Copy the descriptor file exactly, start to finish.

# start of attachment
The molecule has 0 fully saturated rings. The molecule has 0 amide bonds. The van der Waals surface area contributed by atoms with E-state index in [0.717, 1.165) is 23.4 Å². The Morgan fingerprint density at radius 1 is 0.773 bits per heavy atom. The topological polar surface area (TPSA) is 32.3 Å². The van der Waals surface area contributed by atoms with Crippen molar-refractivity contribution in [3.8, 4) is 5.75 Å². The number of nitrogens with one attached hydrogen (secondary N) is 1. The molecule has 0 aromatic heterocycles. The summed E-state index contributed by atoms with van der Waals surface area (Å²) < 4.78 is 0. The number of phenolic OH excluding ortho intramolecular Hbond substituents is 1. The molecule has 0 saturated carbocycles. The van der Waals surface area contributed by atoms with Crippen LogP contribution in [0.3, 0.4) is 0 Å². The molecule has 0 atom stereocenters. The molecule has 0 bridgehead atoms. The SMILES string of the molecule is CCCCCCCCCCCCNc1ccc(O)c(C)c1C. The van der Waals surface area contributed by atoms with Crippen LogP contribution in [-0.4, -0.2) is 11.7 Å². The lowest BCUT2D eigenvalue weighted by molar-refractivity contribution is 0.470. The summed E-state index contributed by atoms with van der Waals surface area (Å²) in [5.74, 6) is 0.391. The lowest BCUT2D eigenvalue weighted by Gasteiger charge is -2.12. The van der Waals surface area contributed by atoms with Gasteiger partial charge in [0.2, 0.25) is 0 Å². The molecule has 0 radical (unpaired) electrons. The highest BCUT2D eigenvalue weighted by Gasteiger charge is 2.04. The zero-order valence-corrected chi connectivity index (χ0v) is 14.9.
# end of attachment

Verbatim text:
The molecule has 0 fully saturated rings. The molecule has 0 amide bonds. The van der Waals surface area contributed by atoms with E-state index in [0.717, 1.165) is 23.4 Å². The Morgan fingerprint density at radius 1 is 0.773 bits per heavy atom. The topological polar surface area (TPSA) is 32.3 Å². The van der Waals surface area contributed by atoms with Crippen molar-refractivity contribution in [3.8, 4) is 5.75 Å². The number of nitrogens with one attached hydrogen (secondary N) is 1. The molecule has 0 aromatic heterocycles. The summed E-state index contributed by atoms with van der Waals surface area (Å²) < 4.78 is 0. The number of phenolic OH excluding ortho intramolecular Hbond substituents is 1. The molecule has 0 saturated carbocycles. The van der Waals surface area contributed by atoms with Crippen LogP contribution in [0.3, 0.4) is 0 Å². The molecule has 0 atom stereocenters. The molecule has 0 bridgehead atoms. The SMILES string of the molecule is CCCCCCCCCCCCNc1ccc(O)c(C)c1C. The van der Waals surface area contributed by atoms with Crippen LogP contribution in [-0.4, -0.2) is 11.7 Å². The lowest BCUT2D eigenvalue weighted by molar-refractivity contribution is 0.470. The summed E-state index contributed by atoms with van der Waals surface area (Å²) in [5.74, 6) is 0.391. The lowest BCUT2D eigenvalue weighted by Gasteiger charge is -2.12. The van der Waals surface area contributed by atoms with Gasteiger partial charge in [0.2, 0.25) is 0 Å². The molecule has 0 radical (unpaired) electrons. The highest BCUT2D eigenvalue weighted by Gasteiger charge is 2.04. The zero-order valence-corrected chi connectivity index (χ0v) is 14.9.